Given that Britain is an island, it is surprising that there has not been greater use of wave technology to generate electricity; instead there has been an emphasis on wind generation. There is however something surreal about a land or seascape which has been conquered by wind turbines, which stand like alien beings, looking down at passing humans and giving off a slight hum as they generate electricity. Alfred Hitchcock would surely have had fun making a movie about them.
Now, however, Prudential has announced an investment of £100 million into a proposed £850 million project in Swansea Bay which, using tidal power and 16 turbines, will not only create a lagoon as a base for water sports, but also provide a tourist attraction supported by a new shell-like visitor centre attracting up to 100,000 visitors a year, providing welcome support for the local economy. Perhaps the reason why wave technology has not been adopted is initial cost. While the project is currently more expensive per MWh than wind turbines, the cost should reduce as other similar projects are developed. Four others are proposed, including one in Liverpool Bay and one in Colwyn Bay. The five could together generate up to 1/10th of the UK’s electric power needs, quite a substantial amount.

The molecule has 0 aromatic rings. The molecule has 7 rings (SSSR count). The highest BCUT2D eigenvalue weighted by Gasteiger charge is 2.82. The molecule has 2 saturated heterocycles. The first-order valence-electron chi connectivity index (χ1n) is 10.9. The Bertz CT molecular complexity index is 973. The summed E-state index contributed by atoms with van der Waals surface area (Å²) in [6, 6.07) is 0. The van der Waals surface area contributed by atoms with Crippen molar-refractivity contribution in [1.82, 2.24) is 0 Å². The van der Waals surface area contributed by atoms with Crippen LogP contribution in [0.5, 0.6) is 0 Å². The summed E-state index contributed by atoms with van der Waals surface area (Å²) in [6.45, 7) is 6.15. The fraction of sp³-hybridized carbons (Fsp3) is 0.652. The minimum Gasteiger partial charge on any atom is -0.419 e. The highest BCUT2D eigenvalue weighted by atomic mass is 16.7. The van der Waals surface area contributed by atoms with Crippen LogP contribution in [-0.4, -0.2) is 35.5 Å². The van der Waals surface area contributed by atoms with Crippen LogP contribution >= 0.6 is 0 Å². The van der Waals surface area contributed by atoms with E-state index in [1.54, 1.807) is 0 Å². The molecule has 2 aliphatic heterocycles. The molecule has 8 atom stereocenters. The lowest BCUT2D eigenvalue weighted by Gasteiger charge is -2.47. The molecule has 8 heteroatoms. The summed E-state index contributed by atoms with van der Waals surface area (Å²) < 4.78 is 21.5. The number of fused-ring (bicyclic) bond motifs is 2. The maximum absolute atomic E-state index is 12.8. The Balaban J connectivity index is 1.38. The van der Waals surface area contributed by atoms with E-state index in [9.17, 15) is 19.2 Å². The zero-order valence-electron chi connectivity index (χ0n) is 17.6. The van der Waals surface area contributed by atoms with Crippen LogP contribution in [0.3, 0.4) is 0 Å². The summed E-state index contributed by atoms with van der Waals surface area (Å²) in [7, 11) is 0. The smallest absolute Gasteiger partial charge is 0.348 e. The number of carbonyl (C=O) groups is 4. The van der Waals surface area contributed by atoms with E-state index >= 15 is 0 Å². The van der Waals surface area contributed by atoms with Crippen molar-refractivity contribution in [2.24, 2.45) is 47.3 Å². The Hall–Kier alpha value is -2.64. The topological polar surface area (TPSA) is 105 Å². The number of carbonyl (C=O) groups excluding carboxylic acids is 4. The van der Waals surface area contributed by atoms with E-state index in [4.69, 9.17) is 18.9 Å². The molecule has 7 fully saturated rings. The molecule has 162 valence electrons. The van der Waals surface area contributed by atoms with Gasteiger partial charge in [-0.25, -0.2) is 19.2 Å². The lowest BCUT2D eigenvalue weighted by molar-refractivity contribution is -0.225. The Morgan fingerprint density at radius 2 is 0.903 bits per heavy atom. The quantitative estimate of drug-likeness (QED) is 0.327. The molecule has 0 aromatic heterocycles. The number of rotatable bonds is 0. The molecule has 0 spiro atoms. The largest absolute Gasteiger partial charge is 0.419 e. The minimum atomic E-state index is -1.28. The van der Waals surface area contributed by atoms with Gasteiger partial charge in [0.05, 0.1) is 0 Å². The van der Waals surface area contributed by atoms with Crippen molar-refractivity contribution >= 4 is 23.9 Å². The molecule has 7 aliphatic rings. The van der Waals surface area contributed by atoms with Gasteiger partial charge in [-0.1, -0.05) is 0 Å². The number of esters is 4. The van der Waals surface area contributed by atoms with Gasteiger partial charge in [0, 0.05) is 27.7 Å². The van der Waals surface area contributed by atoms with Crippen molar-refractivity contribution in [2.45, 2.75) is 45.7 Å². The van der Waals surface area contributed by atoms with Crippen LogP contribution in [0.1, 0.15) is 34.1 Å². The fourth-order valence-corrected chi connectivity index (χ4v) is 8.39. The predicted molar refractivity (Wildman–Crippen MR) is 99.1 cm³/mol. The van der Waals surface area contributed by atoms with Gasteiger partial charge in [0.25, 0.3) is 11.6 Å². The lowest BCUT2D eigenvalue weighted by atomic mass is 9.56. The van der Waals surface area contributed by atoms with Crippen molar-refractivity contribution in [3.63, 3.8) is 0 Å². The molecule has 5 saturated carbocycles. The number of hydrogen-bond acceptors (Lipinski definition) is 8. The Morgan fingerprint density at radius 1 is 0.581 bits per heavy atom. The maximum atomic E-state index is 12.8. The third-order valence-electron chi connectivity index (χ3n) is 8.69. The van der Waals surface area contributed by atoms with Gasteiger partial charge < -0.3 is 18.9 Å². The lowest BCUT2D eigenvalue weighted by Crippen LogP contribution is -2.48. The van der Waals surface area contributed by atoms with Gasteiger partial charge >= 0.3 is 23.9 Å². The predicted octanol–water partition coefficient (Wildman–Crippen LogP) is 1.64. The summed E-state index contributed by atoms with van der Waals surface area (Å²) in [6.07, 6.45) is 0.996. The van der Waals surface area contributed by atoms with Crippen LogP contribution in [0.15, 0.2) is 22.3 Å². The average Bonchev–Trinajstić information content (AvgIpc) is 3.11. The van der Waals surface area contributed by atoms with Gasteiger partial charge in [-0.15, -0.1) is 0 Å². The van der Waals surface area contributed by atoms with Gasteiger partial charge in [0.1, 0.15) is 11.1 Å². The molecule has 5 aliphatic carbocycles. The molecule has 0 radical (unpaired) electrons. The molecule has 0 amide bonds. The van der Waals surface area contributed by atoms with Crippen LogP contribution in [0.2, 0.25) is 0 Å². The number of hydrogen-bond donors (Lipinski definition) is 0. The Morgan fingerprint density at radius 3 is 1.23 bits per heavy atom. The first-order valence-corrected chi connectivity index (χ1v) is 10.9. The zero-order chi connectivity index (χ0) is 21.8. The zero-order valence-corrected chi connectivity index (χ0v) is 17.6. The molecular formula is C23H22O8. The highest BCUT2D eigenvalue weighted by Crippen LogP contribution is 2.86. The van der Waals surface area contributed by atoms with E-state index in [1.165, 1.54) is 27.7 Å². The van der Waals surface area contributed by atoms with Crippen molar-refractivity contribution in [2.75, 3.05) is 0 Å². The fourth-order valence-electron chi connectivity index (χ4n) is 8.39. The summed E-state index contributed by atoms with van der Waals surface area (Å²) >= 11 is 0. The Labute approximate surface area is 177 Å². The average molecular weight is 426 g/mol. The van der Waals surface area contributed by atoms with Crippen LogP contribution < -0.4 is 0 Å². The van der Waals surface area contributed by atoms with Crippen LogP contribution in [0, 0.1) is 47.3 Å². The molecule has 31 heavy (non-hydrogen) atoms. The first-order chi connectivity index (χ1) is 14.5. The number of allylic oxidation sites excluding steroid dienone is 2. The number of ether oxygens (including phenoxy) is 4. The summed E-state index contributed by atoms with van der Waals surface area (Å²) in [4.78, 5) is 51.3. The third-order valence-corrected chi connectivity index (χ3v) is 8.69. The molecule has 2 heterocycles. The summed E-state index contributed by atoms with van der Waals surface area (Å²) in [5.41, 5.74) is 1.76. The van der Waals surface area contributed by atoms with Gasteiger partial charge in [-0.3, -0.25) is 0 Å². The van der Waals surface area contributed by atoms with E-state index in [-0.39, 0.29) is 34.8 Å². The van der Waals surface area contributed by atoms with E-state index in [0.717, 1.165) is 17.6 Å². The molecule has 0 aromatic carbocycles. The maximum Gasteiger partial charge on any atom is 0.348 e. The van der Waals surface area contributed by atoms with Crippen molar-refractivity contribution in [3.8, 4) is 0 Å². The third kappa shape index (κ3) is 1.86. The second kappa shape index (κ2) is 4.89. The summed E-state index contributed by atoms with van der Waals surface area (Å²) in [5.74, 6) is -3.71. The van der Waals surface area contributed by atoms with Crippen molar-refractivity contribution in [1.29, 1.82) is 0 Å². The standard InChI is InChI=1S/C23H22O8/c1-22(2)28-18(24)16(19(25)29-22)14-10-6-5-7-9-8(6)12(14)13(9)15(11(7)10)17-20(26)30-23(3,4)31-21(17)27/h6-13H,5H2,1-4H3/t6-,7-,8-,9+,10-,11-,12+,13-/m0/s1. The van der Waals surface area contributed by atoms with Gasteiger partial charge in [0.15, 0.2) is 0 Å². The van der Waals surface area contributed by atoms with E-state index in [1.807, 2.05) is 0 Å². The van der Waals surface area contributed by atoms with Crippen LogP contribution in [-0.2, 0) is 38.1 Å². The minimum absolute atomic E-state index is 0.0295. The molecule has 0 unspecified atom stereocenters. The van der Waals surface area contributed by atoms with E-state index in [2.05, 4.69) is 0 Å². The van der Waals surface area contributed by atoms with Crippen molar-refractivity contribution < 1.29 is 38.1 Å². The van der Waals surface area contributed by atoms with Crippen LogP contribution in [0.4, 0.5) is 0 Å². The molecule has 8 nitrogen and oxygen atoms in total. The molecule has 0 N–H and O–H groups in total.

The project, which is currently seeking planning permission, will harness the tidal movement between low and high tides, estimated to be the amount in 100,000 Olympic swimming pools every day. Environmentalists are obviously cautious, but nature has a way of adjusting and taking advantage of new situations as long as a unique habitat is not threatened. The new seawall containing the lagoon and housing the turbines will be about six miles long, and it is estimated that electricity will be generated for around 120,000 homes for 120 years, which is substantially longer than the predicted life of wind turbines. It is estimated that the project will create or support 1,900 fte jobs during construction and up to 181 jobs on an ongoing basis, with an annual impact from ongoing operations and tourism of £76 million per annum.
While more expensive initially, if more projects come on stream thus reducing the unit costs and if the regeneration and employment benefits can be realised, then this must be something to be seriously looked at in appropriate locations.